Monday, June 11, 2007

Okay, okay, fade to black already 

Yeah, so, anyone ever heard of this The Sopranos show? What's that all about?

I guess it takes an event like that to get me typing away on this thing, these days, and here I am. Typing away. I'll say right upfront that there are several troubling problems with the plotting of the finale. From the feeling of it all being rushed, to how quick and easy it was for Butchy to abandon Phil, to Carlo -- FUCKING CARLO?!? Seriously?! That was the big slap, in my opinion. However, I think the final scene is pretty damn excellent. I know I'm in the minority on that one and I'm fine with that, but having watched the finale twice, now, the second viewing (not just of this scene, but of the entire episode as a whole) is much more satisfying.

To anyone raging that this show didn't end with the two bosses emptying boxes of bullets into each other, I gotta say, you've been watching the wrong show. For years. And you should know better, too. Shame on you. The Sopranos ended in the same fashion it has been executed since it's inception. I cannot say I was surprised by that at all. Not even a tiny bit. Some of the story beats, yes, but not the overall arc of 'these are just people living out their lives, just because the tv show is ending doesn't mean things will be wrapped up with a bow.'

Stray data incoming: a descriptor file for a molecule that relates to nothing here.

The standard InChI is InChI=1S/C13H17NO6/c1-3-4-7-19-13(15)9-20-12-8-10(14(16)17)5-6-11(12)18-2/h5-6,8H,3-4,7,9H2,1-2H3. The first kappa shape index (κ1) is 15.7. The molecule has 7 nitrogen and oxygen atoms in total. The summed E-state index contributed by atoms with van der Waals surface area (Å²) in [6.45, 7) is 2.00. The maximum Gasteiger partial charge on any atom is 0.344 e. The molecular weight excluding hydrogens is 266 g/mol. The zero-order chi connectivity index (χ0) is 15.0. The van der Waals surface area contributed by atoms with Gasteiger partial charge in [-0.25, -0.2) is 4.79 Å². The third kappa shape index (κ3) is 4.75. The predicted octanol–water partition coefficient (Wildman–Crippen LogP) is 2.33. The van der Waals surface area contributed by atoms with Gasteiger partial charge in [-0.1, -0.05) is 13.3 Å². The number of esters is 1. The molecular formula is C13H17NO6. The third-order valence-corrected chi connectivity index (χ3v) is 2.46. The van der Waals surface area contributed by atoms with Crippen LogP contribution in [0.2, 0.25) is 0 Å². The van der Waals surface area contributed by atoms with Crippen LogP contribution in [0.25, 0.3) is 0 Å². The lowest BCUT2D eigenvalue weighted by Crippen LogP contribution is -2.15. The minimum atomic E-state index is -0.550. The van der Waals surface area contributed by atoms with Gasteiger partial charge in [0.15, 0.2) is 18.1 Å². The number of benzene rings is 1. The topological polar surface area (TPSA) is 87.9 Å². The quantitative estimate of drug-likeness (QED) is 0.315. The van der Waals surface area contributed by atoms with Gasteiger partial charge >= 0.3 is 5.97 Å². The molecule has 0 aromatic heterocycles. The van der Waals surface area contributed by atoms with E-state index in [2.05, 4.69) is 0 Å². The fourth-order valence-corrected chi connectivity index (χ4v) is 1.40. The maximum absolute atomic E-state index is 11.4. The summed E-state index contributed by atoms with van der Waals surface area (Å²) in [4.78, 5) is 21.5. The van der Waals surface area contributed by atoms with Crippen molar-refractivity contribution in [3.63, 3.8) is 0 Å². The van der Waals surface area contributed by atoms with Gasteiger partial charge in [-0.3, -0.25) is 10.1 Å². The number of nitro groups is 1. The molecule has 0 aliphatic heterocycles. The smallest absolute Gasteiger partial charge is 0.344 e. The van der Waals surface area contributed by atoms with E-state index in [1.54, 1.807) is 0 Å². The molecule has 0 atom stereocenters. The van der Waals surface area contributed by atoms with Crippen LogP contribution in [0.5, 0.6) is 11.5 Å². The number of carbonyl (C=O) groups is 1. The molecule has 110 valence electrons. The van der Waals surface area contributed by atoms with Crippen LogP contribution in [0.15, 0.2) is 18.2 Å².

Great moments in this ep include:
- Tony and Junior's final scene
- Tony falling right into rhythm with AJ's therapist
- Paulie vs Cat (I swear to God this had better be in the works at HBO as we speak. This coupled with the spinoff of Finn's California Dentistry Adventures will set the world on fire)
- The last scene. Oh yes, you read correctly. I, too, was one of the many who yelled, "What the hell?!" after the first time I saw the screen go black. But hot damn if you weren't tense as a motherfucker watching that thing. Subsequent viewing really crystalizes what you already knew the first time around: That the Sopranos were like any other modern nuclear family, except that Tony will go the rest of his days being the most paranoid fuck on the face of the planet. For the first time, in this last scene, you finally understand what it is to walk in his shoes. Given this obvious intent, I don't for a second subscribe to the theory that Tony got popped during the blackout -- an interpretation that flies in the face of everything David Chase stands for.

Love him or hate him, you have to give Chase credit. People will be talking about this series finale forever. You can't say the same about Friends, all but forgotten the next day.

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